As Southern England basked in 34°C on the first day of the period, Northampton hit 30°C ahead of an overnight drop as cooler air moved in from the Atlantic, sweeping away the humidity and setting a dry and bright scene for the remainder of the week. A blink-and-you’ll-miss-it ‘first’ for Northamptonshire caught locals off guard, leaving them somewhat dazed, but is it really all over … ?
While the first-summer female Ruddy Shelduck remained at Hollowell Res, two Red-crested Pochards were at Pitsford Res on 3rd-4th and the peripatetic, post-captive female Bufflehead was once again back in the county, visiting Sixfields Lake at Stortons GP on 29th. It then decided to ‘do’ neighbouring Buckinghamshire, appearing at Floodplain Forest NR, Old Wolverton on 2nd – just across the county line.
The run of largely unavailable Common Quails continued with one barely audible individual reported from Harrington AF on 1st. It’s now looking like a tricky year for this species.
Meanwhile, Stanwick GP’s two Cattle Egrets stuck around to feed by the main lake until at least 4th but another long-legged, largely white, wetland bird in the shape of a Sacred Ibis made headlines at Clipston on 3rd, as it sat around on a house roof, eyeing up the local chickens. An escape most likely but a wanderer from the established French feral population cannot be ruled out.
In a lean week for Ospreys, one flew over Deene Lake on 2nd and another was at Pitsford Res, early on 5th.
Wader passage continued to trickle along with Summer Leys monopolising Black-tailed Godwits, the site producing one on 29th, four and a further eleven on 30th, 2 on 1st and thirty-five on 2nd.
Double-figure flock sizes are no longer unusual – a far cry from when this species was an ‘irregular passage migrant’ in the 1970s, when there were just two or three records per year. Were all those birds islandica or did we get any limosa, during an era when they were more abundant in Europe? There have been large and well-documented declines in the mainland European breeding population of the nominate subspecies of between 50-60% (BirdLife International 2015). For example, in the Netherlands the population decreased dramatically from 120,000-135,000 pairs in 1969 potentially to 33,000 pairs in 2015. The population of islandica, in contrast, has been increasing dramatically over the past few decades, although this increase may be levelling out and this subpopulation represents a relatively small part of the global population. A recent analysis based on published literature, survey data and expert opinions from throughout the species range suggests that, overall, the global population may have declined at a mean rate of approximately 23% over 25 years leading up to 2015 (BirdLife International 2019). Also at Summer Leys, a male Ruff appeared on 5th.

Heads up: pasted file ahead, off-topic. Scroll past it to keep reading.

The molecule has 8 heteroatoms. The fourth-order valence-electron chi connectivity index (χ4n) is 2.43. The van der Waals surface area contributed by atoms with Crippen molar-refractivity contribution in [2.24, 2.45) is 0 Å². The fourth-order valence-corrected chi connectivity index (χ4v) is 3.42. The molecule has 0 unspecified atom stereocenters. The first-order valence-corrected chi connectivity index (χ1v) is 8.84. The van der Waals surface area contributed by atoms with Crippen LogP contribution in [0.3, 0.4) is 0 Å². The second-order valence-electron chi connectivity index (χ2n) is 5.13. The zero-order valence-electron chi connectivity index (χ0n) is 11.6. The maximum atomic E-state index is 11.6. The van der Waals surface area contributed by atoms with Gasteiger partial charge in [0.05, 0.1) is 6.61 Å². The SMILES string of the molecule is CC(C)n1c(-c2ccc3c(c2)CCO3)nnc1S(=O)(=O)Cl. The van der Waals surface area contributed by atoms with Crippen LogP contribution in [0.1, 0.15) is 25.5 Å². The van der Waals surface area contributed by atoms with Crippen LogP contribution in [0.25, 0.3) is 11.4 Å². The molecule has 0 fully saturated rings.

Moving on to Larids, single Yellow-legged Gulls appeared at Hollowell Res on 2nd and at Stanwick GP on 3rd, ahead of the now established late summer build-up.
On the passerine front, there were 2 Common Redstarts – an adult and a juvenile – at Arbury Hill, west of Badby, on 2nd. But making the most noise this week, a little gem pulled from a ringer’s net in Pitsford’s Walgrave Bay on 4th was quickly logged as the county’s first Red-breasted Flycatcher – a moulting adult female. Well, we didn’t see that one coming! The anticipated mass turnout for this Northamptonshire ‘first’ simply didn’t materialise and the resulting, incomprehensible lack of observer coverage subsequent to the event surely played a significant part in its not being relocated. A quick scamper through the literature reveals that July records are not unprecedented and Sharrock (Scarce Migrant Birds in Britain and Ireland, 1974) identifies an occurrence window between late April and early July and classifies these as spring migrants, with all records from mid-August onwards categorised, quite rightly, as scarce autumn visitors. Adults moult on, or close to, their breeding grounds between July and September, suggesting this is a non-breeder. Is it still out there … somewhere …?